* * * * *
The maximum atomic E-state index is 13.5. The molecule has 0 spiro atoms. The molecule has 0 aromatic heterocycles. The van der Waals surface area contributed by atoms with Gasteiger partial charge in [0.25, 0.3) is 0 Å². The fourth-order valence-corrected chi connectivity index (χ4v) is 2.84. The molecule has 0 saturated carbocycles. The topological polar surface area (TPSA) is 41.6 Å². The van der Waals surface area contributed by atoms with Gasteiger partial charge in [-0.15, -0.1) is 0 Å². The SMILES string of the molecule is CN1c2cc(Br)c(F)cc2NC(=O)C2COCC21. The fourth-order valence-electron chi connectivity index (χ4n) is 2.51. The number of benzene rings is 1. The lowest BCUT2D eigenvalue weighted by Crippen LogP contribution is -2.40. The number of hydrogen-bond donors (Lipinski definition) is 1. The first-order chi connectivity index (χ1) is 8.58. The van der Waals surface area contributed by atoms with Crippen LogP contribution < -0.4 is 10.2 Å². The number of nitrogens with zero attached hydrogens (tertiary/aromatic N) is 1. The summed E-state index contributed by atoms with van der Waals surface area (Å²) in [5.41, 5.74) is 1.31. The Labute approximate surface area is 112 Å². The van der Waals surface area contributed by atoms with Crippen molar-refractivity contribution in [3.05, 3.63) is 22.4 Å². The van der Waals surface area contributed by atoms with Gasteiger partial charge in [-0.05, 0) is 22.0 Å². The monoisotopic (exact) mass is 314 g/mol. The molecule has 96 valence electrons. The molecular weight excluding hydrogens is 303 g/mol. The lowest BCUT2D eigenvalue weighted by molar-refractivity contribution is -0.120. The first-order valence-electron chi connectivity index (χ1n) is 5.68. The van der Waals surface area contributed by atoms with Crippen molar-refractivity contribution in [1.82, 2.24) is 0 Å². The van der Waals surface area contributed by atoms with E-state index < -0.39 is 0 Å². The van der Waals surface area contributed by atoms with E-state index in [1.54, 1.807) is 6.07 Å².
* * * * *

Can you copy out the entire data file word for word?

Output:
The maximum atomic E-state index is 13.5. The molecule has 0 spiro atoms. The molecule has 0 aromatic heterocycles. The van der Waals surface area contributed by atoms with Gasteiger partial charge in [0.25, 0.3) is 0 Å². The fourth-order valence-corrected chi connectivity index (χ4v) is 2.84. The molecule has 0 saturated carbocycles. The topological polar surface area (TPSA) is 41.6 Å². The van der Waals surface area contributed by atoms with Gasteiger partial charge in [-0.15, -0.1) is 0 Å². The SMILES string of the molecule is CN1c2cc(Br)c(F)cc2NC(=O)C2COCC21. The fourth-order valence-electron chi connectivity index (χ4n) is 2.51. The number of benzene rings is 1. The lowest BCUT2D eigenvalue weighted by Crippen LogP contribution is -2.40. The number of hydrogen-bond donors (Lipinski definition) is 1. The first-order chi connectivity index (χ1) is 8.58. The van der Waals surface area contributed by atoms with Crippen LogP contribution < -0.4 is 10.2 Å². The number of nitrogens with zero attached hydrogens (tertiary/aromatic N) is 1. The summed E-state index contributed by atoms with van der Waals surface area (Å²) in [5.41, 5.74) is 1.31. The Labute approximate surface area is 112 Å². The van der Waals surface area contributed by atoms with Crippen molar-refractivity contribution in [3.05, 3.63) is 22.4 Å². The van der Waals surface area contributed by atoms with Gasteiger partial charge in [-0.05, 0) is 22.0 Å². The monoisotopic (exact) mass is 314 g/mol. The molecule has 96 valence electrons. The molecular weight excluding hydrogens is 303 g/mol. The lowest BCUT2D eigenvalue weighted by molar-refractivity contribution is -0.120. The first-order valence-electron chi connectivity index (χ1n) is 5.68. The van der Waals surface area contributed by atoms with Crippen molar-refractivity contribution in [1.82, 2.24) is 0 Å². The van der Waals surface area contributed by atoms with E-state index < -0.39 is 0 Å². The van der Waals surface area contributed by atoms with E-state index in [1.54, 1.807) is 6.07 Å².